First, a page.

What is Brachytherapy?
In brachytherapy, radiation is delivered to a specific part of the body using a radioactive implant, which may be temporary or permanent, depending on the type of cancer being treated. Implants called pellets, seeds, wires, needles, capsules, ribbons, balloons, or tubes, are placed close to or inside the tumor so the radiation has a minimal effect on normal, healthy cells.
What is Brachytherapy Used For?
Brachytherapy is used to treat cancers of the:
- Head and neck
- Gynecological cancers
How do Doctors Perform Brachytherapy?
Brachytherapy implants are inserted through a small catheter or a larger device called an applicator. The procedure is generally performed in a hospital setting where the radiation is kept inside the room.
The patient receives anesthesia of some sort (general or local) and the catheter or applicator is moved into position. Once the catheter or applicator is in place, the radiation source is positioned and may be kept in place for minutes, days, or permanently. The length of the placement depends on the type of radiation source, the type of cancer being treated, the location of the cancer in the body, the patient’s health, and other cancer treatments that may have been used.
Techniques for placing brachytherapy include:
- Interstitial brachytherapy
- The radiation source is placed in or near the tumor, but not in a body cavity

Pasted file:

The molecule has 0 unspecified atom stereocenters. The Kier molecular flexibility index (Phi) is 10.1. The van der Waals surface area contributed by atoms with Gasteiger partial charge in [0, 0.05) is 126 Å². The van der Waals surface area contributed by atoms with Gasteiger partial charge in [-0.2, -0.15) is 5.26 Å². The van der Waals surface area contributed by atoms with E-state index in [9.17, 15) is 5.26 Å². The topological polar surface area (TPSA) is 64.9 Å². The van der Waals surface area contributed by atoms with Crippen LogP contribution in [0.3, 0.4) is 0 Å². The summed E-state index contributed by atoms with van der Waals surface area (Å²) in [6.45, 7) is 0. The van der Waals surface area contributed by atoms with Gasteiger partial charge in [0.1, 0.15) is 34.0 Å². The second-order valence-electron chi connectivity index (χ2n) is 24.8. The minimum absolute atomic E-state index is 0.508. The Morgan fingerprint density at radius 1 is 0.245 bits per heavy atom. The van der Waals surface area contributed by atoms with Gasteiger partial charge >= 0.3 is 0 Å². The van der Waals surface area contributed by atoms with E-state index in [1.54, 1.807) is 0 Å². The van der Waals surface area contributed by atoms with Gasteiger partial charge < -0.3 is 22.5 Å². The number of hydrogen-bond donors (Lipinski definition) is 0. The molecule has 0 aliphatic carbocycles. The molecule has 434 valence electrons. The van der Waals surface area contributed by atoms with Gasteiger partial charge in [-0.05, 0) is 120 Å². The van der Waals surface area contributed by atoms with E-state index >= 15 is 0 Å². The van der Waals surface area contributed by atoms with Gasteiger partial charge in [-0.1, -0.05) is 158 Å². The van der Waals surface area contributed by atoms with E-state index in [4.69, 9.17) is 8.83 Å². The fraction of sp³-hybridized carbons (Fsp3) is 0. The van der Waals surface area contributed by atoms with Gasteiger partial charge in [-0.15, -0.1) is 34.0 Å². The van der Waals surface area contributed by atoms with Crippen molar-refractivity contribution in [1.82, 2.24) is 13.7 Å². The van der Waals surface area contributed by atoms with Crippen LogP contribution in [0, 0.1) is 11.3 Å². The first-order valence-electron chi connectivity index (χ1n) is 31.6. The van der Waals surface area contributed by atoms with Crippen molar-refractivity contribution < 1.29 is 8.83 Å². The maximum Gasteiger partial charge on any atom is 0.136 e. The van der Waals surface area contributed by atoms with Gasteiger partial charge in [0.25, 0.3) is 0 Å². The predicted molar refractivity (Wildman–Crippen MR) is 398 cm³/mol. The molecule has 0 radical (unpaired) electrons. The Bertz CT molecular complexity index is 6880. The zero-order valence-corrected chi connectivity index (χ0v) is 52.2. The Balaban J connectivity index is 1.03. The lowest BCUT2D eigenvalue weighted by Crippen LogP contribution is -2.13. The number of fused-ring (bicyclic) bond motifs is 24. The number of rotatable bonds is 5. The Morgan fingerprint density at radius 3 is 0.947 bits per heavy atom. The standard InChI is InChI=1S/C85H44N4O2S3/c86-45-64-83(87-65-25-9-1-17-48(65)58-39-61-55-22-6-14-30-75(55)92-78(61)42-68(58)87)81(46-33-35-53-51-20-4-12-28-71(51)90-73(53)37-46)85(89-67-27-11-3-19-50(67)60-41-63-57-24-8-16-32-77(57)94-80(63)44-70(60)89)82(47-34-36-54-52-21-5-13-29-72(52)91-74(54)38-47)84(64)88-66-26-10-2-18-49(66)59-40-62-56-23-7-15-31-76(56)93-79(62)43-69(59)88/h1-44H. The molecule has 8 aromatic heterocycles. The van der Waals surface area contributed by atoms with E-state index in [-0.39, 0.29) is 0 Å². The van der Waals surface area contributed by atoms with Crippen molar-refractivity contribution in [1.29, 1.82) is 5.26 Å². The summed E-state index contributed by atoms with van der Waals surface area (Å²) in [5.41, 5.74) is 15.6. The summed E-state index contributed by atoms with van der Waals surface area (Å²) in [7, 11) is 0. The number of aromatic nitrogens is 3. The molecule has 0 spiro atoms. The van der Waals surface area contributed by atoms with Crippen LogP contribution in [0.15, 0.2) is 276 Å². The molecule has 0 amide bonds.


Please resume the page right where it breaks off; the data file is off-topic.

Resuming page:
- This technique is often used for prostate cancer
- Intracavity brachytherapy
- The radiation source is placed within a body cavity or a cavity created by surgery
- Radiation may be placed in the vagina to treat cervical or endometrial cancer, or in a body cavity such as the rectum or anus
- Episcleral brachytherapy
- The radiation source is attached to the eye
- This is used to treat melanoma of the eye
What Are the Types of Brachytherapy?
There are three types of brachytherapy:
- Low-dose rate (LDR) implants
- The radiation source remains in place for one to seven days and patients are usually hospitalized for this time
- When treatment is complete, the radiation source and the catheter or applicator is removed
- High-dose rate (HDR) implants
- The radiation source is left in place for 10 to 20 minutes at a time and then removed
- Treatments may be given twice a day for 2 to 5 days or once a week for 2 to 5 weeks, depending on the type of cancer being treated
- A catheter or applicator may remain in place, or it may be put in place before each treatment
- Patients may be in the hospital during this time or they may go to the hospital each day receive treatments
- When treatment is complete, the catheter or applicator is removed
- Permanent implants
- When the radiation source is inserted, the catheter is removed
- Implants remain in the patient’s body for life, but the radiation gets weaker as time goes on
- Initially, patients may need to limit time around other people and take other safety measures to avoid exposing others to radiation, especially children and pregnant women
What are Risks and Complications of Brachytherapy?
Risks and complications of brachytherapy may affect different parts of the body, depending on where the radiation was placed and may include:
- Narrowing of the vagina which may require use of dilators
- Painful sexual intercourse
- Vaginal dryness
- Increased risk of vaginal infections, such as yeast infections
- More frequent bowel movements
- Loose stools
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